So was he self aware of his work as art?
He knew that fancy people were interested in his artwork. He had been discovered a little when I went there, but not so much. I did buy prints that were just under his bed, but he also certainly was aware that he did great work, yes. And he lived in the same place where they were shot—the ceiling had graffiti on it. He still lived there and I went before he died. And I think he knew there was a revival. I don’t think he was an outsider artist, I think he knew about art and he knew what he was doing. He was documenting an obsession.
No, I think art. I don’t think anthropology. He was obsessed by this little group of people, he wanted to belong. The same way I felt when I taught in prison. It’s people that are nothing like you that accept you. And that is a good feeling for me, so I think it was a little bit like that. I doubt he was a tough guy, it didn’t seem like to me he ever would have been in a motorcycle gang. But I would never be in a motorcycle gang either. If I could beat up people and win, then maybe I would. But I would lose, so I don’t.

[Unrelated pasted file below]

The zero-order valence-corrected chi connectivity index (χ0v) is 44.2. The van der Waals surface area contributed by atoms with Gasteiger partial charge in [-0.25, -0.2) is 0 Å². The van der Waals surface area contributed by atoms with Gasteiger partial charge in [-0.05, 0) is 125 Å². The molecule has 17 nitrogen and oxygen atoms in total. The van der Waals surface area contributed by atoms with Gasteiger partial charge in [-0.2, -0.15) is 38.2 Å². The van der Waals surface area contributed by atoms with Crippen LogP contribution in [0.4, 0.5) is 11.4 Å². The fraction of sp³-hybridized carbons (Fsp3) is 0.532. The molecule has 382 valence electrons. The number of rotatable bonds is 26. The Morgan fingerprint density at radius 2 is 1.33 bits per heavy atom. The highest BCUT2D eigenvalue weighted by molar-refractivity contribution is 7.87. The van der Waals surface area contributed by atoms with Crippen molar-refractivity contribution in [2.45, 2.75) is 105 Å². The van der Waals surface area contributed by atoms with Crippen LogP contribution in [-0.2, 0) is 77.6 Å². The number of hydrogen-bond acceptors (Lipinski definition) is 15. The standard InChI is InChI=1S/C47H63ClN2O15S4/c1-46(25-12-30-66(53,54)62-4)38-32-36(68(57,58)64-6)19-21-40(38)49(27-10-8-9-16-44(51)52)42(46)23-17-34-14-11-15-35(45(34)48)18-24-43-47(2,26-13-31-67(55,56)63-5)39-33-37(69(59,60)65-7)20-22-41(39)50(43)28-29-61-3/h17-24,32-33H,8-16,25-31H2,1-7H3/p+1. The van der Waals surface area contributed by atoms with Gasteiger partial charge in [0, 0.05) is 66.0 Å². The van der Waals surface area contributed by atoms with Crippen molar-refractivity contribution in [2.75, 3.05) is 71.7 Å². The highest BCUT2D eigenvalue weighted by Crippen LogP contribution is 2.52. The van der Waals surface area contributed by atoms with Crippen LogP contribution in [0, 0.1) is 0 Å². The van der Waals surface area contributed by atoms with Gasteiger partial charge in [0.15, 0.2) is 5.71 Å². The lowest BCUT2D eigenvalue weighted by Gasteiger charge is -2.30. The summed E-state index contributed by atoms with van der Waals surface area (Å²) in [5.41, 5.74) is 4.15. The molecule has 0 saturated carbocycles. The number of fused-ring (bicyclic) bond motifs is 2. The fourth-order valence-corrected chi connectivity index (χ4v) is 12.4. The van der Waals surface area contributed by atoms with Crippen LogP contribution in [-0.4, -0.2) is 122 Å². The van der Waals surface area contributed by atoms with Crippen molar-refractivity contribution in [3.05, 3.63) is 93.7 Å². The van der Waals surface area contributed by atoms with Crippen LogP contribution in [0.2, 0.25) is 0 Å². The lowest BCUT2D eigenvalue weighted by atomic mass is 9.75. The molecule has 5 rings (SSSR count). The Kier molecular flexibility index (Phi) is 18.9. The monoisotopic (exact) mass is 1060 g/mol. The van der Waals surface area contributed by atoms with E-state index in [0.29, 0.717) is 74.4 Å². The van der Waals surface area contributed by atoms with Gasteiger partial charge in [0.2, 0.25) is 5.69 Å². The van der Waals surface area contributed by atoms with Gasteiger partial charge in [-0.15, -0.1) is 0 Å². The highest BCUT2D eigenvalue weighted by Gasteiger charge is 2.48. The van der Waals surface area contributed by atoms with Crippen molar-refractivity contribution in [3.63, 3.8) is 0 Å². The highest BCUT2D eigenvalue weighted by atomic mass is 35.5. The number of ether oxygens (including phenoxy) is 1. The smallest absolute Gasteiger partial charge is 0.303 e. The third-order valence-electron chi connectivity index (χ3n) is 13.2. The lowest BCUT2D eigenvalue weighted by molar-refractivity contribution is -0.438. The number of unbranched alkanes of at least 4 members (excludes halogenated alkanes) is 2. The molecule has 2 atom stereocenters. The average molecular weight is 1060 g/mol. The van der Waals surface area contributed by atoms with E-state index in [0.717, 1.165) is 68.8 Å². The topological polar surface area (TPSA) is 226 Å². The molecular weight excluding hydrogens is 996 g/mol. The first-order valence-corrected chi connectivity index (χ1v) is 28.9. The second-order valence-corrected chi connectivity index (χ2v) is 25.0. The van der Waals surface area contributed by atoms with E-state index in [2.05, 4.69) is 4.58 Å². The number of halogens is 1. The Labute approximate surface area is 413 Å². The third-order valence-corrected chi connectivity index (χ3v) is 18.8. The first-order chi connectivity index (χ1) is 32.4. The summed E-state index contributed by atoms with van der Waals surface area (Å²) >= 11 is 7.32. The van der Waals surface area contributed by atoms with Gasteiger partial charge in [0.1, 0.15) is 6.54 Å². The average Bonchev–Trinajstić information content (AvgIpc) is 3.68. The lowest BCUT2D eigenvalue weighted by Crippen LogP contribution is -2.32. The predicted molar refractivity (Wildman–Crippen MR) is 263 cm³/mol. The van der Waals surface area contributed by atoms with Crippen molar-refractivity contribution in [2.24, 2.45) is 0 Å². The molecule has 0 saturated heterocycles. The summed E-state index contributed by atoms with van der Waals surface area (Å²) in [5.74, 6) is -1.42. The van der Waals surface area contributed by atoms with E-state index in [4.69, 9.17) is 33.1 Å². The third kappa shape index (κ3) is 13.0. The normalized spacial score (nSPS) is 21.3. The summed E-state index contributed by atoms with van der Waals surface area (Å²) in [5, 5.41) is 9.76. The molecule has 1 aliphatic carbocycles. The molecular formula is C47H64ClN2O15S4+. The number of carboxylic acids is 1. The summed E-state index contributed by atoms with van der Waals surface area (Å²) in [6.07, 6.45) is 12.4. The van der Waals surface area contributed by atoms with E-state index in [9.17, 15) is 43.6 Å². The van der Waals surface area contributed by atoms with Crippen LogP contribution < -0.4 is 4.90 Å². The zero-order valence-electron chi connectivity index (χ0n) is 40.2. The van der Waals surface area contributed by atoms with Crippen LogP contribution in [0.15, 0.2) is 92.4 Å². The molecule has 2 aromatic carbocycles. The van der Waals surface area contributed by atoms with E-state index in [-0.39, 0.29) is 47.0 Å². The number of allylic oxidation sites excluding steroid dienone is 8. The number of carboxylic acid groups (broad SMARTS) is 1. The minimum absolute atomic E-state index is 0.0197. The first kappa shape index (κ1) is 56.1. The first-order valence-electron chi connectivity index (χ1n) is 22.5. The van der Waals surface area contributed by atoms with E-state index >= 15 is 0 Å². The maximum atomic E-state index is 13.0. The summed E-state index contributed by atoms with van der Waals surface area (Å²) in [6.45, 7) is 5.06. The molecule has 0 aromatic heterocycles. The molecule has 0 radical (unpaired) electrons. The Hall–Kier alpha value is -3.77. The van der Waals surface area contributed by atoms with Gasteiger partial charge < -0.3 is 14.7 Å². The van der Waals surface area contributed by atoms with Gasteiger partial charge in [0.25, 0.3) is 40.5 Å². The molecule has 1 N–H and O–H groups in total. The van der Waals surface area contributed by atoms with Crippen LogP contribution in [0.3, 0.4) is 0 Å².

I would want to hang around with these people, and I mean I hung around in high school with girls that were like this. The bad girls that everyone would call the whores. They were my friends. I was their fan. They let me watch them put on make-up. I could watch them put on their make-up for days.
I couldn’t get a sense for how many were in this subculture.
I don’t think there was that many. I think there were 30 or something. So you’re thinking in the entire nation of Switzerland there were these 30 people that looked like that. So it was a fashion cult in a way, disguised as a gang.
Could anyone have photographed these kids and they’d be amazing photos?
No, because they had to let you, you had to gain their confidence, they had to trust you and then they’d perform for you. So it was the trust. And they saw the pictures and liked how they looked so they kept going.
(© The Estate of Karlheinz Weinberger, from Rebel Youth, Rizzoli New York, 2011)